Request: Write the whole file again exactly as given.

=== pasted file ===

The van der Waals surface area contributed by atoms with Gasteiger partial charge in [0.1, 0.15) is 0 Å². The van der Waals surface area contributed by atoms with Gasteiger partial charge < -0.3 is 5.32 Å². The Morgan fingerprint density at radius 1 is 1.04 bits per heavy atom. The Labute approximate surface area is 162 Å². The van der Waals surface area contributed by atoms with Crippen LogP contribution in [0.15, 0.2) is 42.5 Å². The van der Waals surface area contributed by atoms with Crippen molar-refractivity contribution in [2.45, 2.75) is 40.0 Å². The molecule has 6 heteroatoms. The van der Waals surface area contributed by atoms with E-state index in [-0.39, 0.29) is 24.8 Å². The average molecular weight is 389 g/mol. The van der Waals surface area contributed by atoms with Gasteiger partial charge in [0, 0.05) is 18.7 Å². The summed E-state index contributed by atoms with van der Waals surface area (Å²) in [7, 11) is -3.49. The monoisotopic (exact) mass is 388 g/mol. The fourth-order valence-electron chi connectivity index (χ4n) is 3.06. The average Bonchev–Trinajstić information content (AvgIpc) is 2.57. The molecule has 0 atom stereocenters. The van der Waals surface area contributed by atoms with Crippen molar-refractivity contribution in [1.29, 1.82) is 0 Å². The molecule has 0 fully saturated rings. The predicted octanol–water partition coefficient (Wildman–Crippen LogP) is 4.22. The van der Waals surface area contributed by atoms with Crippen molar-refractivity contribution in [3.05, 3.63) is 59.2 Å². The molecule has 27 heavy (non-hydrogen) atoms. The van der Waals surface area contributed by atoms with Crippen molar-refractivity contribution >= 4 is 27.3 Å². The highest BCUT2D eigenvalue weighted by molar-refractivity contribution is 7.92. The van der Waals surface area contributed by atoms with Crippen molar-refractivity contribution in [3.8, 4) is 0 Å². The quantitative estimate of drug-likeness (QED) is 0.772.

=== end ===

The van der Waals surface area contributed by atoms with Gasteiger partial charge in [0.1, 0.15) is 0 Å². The van der Waals surface area contributed by atoms with Gasteiger partial charge < -0.3 is 5.32 Å². The Morgan fingerprint density at radius 1 is 1.04 bits per heavy atom. The Labute approximate surface area is 162 Å². The van der Waals surface area contributed by atoms with Crippen LogP contribution in [0.15, 0.2) is 42.5 Å². The van der Waals surface area contributed by atoms with Crippen molar-refractivity contribution in [2.45, 2.75) is 40.0 Å². The molecule has 6 heteroatoms. The van der Waals surface area contributed by atoms with E-state index in [-0.39, 0.29) is 24.8 Å². The average molecular weight is 389 g/mol. The van der Waals surface area contributed by atoms with Gasteiger partial charge in [0, 0.05) is 18.7 Å². The summed E-state index contributed by atoms with van der Waals surface area (Å²) in [7, 11) is -3.49. The monoisotopic (exact) mass is 388 g/mol. The fourth-order valence-electron chi connectivity index (χ4n) is 3.06. The average Bonchev–Trinajstić information content (AvgIpc) is 2.57. The molecule has 0 atom stereocenters. The van der Waals surface area contributed by atoms with Crippen molar-refractivity contribution in [1.29, 1.82) is 0 Å². The molecule has 0 fully saturated rings. The predicted octanol–water partition coefficient (Wildman–Crippen LogP) is 4.22. The van der Waals surface area contributed by atoms with Crippen molar-refractivity contribution in [3.05, 3.63) is 59.2 Å². The molecule has 27 heavy (non-hydrogen) atoms. The van der Waals surface area contributed by atoms with Crippen molar-refractivity contribution >= 4 is 27.3 Å². The highest BCUT2D eigenvalue weighted by molar-refractivity contribution is 7.92. The van der Waals surface area contributed by atoms with Crippen molar-refractivity contribution in [3.8, 4) is 0 Å². The quantitative estimate of drug-likeness (QED) is 0.772.